The Reporter and the Girl (Minus The Super Man) is the story of Sabrien Collins and Jon Sudbury, two people who couldn’t be more different, who find each other through an online dating site, making sparks fly from the moment they talk.
It’s not a love story. There’s no fluffy, light-hearted romance here. Instead, it’s more like watching trains crash, one you can see from miles away that you have no power to stop. Just got to stand there and watch two trains come hurtling towards each other, unable to stop.
The writing is interesting in itself. A little bit difficult, at first, but easy enough to get into after a few pages. It’s a little jumpy, flicking between one scene and the next, but it works to add to the overall feel of this book, and in a way it makes it feel more realistic, as communication is mixed and misunderstood, as the characters try to come to terms with each other and understand where the other is coming from, while both remaining fixed in their own view of the world.
And these are not likable characters. Okay, you feel for them. You want to see them happy and yet there are many times where I, anyway, felt like banging their heads together. And it’s brilliant! It doesn’t feel like reading a fictional book. It feels like reading a very true story of two people who just don’t click. Right from the moment they meet, it feels like seeing a good friend get involved with someone so totally not right for them. You know it’s going to end badly, but they really don’t, and it spirals out of control until there’s absolutely nothing you or anyone can do for either party.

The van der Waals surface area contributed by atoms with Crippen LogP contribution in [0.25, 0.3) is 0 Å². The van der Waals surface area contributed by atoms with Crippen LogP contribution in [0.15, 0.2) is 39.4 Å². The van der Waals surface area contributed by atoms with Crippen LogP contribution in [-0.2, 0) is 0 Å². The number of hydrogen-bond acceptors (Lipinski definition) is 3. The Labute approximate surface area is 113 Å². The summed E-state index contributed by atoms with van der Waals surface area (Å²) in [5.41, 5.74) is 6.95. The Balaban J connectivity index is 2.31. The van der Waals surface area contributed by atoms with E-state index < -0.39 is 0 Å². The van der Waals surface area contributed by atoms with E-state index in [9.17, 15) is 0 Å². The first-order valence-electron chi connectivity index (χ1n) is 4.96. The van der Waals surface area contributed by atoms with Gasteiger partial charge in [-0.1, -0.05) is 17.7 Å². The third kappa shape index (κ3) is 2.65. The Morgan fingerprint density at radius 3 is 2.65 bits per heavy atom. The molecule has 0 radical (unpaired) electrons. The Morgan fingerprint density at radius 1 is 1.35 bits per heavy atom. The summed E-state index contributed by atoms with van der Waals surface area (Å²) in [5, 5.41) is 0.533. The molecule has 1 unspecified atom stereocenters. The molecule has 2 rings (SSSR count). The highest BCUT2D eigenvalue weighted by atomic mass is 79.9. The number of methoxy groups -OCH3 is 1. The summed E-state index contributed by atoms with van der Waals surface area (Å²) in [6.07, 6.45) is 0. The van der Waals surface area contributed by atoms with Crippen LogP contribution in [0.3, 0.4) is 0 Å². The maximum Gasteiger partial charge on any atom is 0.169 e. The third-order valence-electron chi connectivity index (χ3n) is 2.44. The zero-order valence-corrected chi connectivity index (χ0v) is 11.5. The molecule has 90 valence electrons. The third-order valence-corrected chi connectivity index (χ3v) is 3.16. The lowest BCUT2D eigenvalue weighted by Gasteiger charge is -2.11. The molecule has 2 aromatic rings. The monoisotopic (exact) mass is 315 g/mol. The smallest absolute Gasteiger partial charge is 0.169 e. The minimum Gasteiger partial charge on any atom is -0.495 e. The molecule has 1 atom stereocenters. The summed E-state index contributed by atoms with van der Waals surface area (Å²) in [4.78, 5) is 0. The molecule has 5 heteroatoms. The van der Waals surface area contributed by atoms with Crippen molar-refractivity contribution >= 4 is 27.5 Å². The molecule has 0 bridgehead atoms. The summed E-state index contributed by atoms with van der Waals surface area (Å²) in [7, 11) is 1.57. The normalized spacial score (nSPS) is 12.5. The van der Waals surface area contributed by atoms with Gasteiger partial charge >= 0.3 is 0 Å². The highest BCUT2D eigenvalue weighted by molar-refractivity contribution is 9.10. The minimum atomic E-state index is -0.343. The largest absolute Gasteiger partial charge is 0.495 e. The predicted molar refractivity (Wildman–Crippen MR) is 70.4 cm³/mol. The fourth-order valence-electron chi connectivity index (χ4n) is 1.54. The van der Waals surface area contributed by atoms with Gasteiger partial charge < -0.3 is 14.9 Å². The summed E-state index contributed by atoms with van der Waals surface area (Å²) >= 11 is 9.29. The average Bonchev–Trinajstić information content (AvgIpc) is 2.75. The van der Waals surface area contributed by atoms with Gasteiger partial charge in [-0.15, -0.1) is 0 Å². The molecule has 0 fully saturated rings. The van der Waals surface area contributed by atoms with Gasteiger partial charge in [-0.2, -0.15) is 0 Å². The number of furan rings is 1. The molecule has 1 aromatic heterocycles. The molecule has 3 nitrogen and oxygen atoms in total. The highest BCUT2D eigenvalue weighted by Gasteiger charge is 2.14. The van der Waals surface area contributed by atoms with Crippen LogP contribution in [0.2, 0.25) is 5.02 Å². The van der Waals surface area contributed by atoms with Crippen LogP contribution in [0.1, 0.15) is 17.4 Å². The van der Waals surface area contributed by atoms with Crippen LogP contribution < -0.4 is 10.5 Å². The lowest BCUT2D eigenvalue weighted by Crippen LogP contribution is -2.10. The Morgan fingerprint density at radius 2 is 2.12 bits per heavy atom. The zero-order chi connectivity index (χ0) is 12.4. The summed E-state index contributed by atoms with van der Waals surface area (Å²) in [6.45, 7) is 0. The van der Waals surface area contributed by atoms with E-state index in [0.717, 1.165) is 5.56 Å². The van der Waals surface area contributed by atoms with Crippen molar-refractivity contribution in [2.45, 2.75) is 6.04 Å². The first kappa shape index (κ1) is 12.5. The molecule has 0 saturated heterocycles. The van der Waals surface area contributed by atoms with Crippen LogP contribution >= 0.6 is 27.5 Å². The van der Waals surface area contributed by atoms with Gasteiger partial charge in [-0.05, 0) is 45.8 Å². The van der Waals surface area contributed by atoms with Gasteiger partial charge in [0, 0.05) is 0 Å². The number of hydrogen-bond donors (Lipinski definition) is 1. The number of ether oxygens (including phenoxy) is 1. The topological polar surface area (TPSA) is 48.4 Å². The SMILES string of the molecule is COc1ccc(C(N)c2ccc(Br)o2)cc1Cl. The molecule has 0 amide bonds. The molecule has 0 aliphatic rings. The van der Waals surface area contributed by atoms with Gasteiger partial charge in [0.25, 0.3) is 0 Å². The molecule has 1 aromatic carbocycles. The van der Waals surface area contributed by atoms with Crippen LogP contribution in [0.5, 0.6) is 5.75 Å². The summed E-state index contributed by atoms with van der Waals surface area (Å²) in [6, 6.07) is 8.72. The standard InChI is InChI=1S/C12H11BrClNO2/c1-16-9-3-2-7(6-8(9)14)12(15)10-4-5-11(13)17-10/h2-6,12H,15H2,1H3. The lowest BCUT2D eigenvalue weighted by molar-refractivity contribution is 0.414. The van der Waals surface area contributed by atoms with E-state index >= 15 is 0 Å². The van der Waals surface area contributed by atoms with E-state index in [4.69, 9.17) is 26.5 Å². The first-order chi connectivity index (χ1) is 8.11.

At times, Sabrien feels a little arrogant, a little too much above herself and like she thinks she’s better than others, especially Jon. And Jon is at times ignorant and selfish, unclear, unable to say what he really means. Actually, that last part works for both of them. Neither seems able to just say what they need to, and they feel like they hide behind masks of what they think the other will want, at least for a while.
And yet, like I said, you do feel for them. They’re not bad people, they’re just like the rest of us. There are moments when I cheered Sabrien on, times where I wanted to cry for her, and times when I just wanted to hug her. And their flaws just add to both characters. It works brilliantly.
Everyone who has persisted in a relationship despite all logic and reason will relate to this book. Actually, scrap that. Everyone who has been in a relationship that has failed – whether it was magical and wonderful or doomed to fail from the start – will relate. Romances in books can sometimes feel fake, or forced, without all the small parts that make up a relationship or its demise. But this isn’t like that. It builds up what these characters have, even if it happens fast, and lets us, as readers, see exactly why these characters are together and why they fail, why they clash so badly. What I’m trying to say is that Sabrien and Jon feel oh so real.
Pre-order the e-book: https://www.smashwords.com/books/view/369918
Release Date: November 26th